One of my favorite developments by VMware is the vCenter Server Virtual Appliance (vCSA) as I want to get rid of as much Windows Machines as possible in my environments. It also simplifies the administration because you do not to have to configure and patch another operating system. Unfortunately the vCSA is really rare in a production environment. In my opinion this is caused by the fact that the vCenter Server Appliance always has some limitations, which are often not completely understood.
Here are the limitations from the current version of VMware vCenter Server Appliance 5.1:
The embedded Database only supports up to 5 hosts and 50 virtual machines. This only applies to the internal Database. The external Database requires Oracle 10g/11g (no IBM DB2 or Microsoft SQL Server 2008) and does scale very well when it has enough memory. (Up to thousands of virtual machines)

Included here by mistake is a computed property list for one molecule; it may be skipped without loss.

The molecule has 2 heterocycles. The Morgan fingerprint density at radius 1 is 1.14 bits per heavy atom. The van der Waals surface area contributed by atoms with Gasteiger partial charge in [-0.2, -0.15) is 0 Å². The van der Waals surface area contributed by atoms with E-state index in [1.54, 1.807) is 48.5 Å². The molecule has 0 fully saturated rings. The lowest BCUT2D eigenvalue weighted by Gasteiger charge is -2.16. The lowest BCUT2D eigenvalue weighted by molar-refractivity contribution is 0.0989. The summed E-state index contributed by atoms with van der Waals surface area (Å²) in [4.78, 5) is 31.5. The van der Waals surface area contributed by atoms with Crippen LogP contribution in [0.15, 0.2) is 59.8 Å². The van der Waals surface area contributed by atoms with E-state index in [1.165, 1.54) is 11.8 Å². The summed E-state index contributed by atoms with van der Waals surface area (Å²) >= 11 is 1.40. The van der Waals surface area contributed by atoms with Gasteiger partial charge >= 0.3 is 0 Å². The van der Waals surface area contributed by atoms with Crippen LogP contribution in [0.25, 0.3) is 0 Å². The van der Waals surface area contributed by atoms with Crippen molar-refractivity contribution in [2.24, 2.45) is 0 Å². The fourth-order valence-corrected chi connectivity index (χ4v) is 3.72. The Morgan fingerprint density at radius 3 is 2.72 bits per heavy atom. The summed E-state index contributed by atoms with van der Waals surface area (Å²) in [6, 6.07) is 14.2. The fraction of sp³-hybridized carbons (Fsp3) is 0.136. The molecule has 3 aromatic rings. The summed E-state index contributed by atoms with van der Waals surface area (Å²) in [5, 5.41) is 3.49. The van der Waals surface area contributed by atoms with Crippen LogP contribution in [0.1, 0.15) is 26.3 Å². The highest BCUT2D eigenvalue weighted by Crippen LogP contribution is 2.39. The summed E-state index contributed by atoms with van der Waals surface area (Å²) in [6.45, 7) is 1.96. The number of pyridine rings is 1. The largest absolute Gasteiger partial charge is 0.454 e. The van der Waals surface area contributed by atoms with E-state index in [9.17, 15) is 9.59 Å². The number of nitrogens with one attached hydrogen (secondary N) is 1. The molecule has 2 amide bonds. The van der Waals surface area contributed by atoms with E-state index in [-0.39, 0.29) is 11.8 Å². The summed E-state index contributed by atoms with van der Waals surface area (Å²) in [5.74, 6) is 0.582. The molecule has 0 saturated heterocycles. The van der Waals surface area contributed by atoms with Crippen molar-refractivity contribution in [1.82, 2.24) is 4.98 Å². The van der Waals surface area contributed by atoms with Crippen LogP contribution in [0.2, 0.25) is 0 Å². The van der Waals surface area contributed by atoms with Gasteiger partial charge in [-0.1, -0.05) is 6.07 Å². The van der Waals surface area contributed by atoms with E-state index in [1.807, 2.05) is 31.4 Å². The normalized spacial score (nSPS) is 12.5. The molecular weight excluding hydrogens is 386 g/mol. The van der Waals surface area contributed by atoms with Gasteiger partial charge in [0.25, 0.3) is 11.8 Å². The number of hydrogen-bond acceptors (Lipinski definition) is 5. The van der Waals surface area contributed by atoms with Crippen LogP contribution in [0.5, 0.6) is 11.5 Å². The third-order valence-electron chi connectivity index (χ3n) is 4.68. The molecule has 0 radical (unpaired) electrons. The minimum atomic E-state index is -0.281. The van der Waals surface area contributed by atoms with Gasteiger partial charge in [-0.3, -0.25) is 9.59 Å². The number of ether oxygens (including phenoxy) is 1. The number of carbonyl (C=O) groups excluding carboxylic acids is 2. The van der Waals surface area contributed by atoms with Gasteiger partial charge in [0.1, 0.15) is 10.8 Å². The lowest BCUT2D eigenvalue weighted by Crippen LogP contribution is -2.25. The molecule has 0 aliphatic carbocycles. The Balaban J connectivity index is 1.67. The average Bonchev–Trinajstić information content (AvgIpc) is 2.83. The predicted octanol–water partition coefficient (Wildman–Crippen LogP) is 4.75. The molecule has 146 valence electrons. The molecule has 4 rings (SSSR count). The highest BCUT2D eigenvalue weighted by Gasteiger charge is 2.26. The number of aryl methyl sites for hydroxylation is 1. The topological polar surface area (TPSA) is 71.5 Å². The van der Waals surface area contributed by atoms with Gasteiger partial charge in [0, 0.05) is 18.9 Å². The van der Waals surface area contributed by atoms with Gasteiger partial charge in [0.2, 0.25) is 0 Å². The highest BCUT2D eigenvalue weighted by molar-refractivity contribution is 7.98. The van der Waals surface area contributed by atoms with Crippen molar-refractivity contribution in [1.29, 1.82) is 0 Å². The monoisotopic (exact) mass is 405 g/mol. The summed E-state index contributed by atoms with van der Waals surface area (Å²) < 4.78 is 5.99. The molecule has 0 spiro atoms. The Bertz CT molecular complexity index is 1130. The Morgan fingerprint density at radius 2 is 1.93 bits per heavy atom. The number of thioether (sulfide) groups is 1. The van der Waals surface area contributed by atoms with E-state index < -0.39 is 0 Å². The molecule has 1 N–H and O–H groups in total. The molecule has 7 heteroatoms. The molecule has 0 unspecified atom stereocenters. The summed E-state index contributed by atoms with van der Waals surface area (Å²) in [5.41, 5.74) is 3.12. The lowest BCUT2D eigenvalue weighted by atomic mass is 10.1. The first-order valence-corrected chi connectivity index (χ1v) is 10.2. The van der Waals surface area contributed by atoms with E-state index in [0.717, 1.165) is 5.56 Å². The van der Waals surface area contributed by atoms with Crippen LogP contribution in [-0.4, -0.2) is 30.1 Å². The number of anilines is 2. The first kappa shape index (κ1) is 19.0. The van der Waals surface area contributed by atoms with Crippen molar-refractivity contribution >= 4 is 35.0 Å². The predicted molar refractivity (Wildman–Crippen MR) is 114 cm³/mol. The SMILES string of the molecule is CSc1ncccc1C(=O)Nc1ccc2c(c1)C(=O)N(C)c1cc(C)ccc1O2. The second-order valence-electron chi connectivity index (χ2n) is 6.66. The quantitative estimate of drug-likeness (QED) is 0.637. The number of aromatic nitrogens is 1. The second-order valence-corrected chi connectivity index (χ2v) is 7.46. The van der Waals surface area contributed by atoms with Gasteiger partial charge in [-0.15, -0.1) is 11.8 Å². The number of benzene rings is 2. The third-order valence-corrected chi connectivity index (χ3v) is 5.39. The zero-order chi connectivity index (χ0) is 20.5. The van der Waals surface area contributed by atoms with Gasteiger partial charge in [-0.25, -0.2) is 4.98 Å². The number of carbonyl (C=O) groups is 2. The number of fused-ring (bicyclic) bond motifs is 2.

As linked mode is based on Microsoft Active Directory Application Mode (ADAM) to synchronize data across multiple vCenter Server systems it is not supported in vCenter Server Appliance.
Security Support Provider Interface (SSPI)
The Security Support Provider Interface (a part of SSO) is a Microsoft Windows API used to perform authentication against NTLM or Kerberos.
VMware Update Manager
The VMware Update Manager is only available for Windows. You can't install it inside the vCSA but you can install it on an external Windows System and use it with your vCSA.
The View Composer is only available for Windows. But it is no longer required to install it on the same system as the vCenter Server. A standalone View Composer installation works with the Linux-based vCenter Server Appliance.
vSphere Storage Appliance (VSA)
The VSA Manager plugin is only available for Windows does only work with the Windows version of vCenter.
VMware Product Interoperability Matrix
vCenter Server and Host Management Guide (PDF Version)
Pingback: Installing VMware vCenter Appliance on vSphere | Curiosity killed the cat
Pingback: Top 10 Posts of 2013 | Virten.net